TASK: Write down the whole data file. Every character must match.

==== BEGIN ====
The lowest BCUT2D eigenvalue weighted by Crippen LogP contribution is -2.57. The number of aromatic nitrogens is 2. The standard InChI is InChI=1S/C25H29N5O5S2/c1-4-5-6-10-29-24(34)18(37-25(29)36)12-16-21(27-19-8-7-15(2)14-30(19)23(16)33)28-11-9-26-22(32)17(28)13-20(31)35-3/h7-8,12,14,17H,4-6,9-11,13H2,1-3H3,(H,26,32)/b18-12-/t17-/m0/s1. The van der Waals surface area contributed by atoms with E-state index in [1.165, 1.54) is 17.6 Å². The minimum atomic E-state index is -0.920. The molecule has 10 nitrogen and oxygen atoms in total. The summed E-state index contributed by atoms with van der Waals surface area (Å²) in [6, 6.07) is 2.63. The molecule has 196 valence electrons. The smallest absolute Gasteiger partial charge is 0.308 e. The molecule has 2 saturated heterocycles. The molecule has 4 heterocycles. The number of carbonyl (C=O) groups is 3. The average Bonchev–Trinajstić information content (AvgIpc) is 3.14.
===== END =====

The lowest BCUT2D eigenvalue weighted by Crippen LogP contribution is -2.57. The number of aromatic nitrogens is 2. The standard InChI is InChI=1S/C25H29N5O5S2/c1-4-5-6-10-29-24(34)18(37-25(29)36)12-16-21(27-19-8-7-15(2)14-30(19)23(16)33)28-11-9-26-22(32)17(28)13-20(31)35-3/h7-8,12,14,17H,4-6,9-11,13H2,1-3H3,(H,26,32)/b18-12-/t17-/m0/s1. The van der Waals surface area contributed by atoms with E-state index in [1.165, 1.54) is 17.6 Å². The minimum atomic E-state index is -0.920. The molecule has 10 nitrogen and oxygen atoms in total. The summed E-state index contributed by atoms with van der Waals surface area (Å²) in [6, 6.07) is 2.63. The molecule has 196 valence electrons. The smallest absolute Gasteiger partial charge is 0.308 e. The molecule has 2 saturated heterocycles. The molecule has 4 heterocycles. The number of carbonyl (C=O) groups is 3. The average Bonchev–Trinajstić information content (AvgIpc) is 3.14.